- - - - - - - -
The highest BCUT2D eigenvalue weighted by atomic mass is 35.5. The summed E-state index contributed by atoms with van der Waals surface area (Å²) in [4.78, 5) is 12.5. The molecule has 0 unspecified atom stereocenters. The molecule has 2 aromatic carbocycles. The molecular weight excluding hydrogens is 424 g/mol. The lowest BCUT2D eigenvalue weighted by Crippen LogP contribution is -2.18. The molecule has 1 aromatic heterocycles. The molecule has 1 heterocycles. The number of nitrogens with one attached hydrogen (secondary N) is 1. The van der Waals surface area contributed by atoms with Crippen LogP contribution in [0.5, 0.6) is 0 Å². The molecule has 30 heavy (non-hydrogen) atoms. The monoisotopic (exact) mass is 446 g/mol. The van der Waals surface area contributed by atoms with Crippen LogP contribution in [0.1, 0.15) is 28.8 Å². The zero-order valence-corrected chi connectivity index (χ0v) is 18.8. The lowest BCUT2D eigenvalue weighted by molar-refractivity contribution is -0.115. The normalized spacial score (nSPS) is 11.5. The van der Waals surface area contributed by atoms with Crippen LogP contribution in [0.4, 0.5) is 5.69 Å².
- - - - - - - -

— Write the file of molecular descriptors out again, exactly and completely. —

The highest BCUT2D eigenvalue weighted by atomic mass is 35.5. The summed E-state index contributed by atoms with van der Waals surface area (Å²) in [4.78, 5) is 12.5. The molecule has 0 unspecified atom stereocenters. The molecule has 2 aromatic carbocycles. The molecular weight excluding hydrogens is 424 g/mol. The lowest BCUT2D eigenvalue weighted by Crippen LogP contribution is -2.18. The molecule has 1 aromatic heterocycles. The molecule has 1 heterocycles. The number of nitrogens with one attached hydrogen (secondary N) is 1. The van der Waals surface area contributed by atoms with Crippen LogP contribution in [0.5, 0.6) is 0 Å². The molecule has 30 heavy (non-hydrogen) atoms. The monoisotopic (exact) mass is 446 g/mol. The van der Waals surface area contributed by atoms with Crippen LogP contribution in [0.1, 0.15) is 28.8 Å². The zero-order valence-corrected chi connectivity index (χ0v) is 18.8. The lowest BCUT2D eigenvalue weighted by molar-refractivity contribution is -0.115. The normalized spacial score (nSPS) is 11.5. The van der Waals surface area contributed by atoms with Crippen LogP contribution in [0.4, 0.5) is 5.69 Å².